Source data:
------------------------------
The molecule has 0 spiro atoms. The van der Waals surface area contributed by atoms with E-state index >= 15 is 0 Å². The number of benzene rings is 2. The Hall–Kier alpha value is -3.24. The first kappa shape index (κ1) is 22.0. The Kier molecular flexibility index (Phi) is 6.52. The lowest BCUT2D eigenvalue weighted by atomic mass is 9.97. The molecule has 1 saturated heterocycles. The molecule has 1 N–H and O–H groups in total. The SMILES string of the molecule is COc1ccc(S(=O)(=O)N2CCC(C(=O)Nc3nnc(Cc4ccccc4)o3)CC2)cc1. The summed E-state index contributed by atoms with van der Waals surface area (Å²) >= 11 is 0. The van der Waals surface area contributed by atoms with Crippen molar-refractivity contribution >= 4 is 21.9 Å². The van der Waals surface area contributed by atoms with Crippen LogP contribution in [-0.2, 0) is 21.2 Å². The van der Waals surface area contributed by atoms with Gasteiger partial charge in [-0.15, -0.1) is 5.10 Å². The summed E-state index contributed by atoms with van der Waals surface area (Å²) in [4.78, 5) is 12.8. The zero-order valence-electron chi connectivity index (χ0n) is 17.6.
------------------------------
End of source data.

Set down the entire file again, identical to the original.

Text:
The molecule has 0 spiro atoms. The van der Waals surface area contributed by atoms with E-state index >= 15 is 0 Å². The number of benzene rings is 2. The Hall–Kier alpha value is -3.24. The first kappa shape index (κ1) is 22.0. The Kier molecular flexibility index (Phi) is 6.52. The lowest BCUT2D eigenvalue weighted by atomic mass is 9.97. The molecule has 1 saturated heterocycles. The molecule has 1 N–H and O–H groups in total. The SMILES string of the molecule is COc1ccc(S(=O)(=O)N2CCC(C(=O)Nc3nnc(Cc4ccccc4)o3)CC2)cc1. The summed E-state index contributed by atoms with van der Waals surface area (Å²) >= 11 is 0. The van der Waals surface area contributed by atoms with Crippen molar-refractivity contribution >= 4 is 21.9 Å². The van der Waals surface area contributed by atoms with Crippen LogP contribution in [-0.2, 0) is 21.2 Å². The van der Waals surface area contributed by atoms with Gasteiger partial charge in [-0.15, -0.1) is 5.10 Å². The summed E-state index contributed by atoms with van der Waals surface area (Å²) in [4.78, 5) is 12.8. The zero-order valence-electron chi connectivity index (χ0n) is 17.6.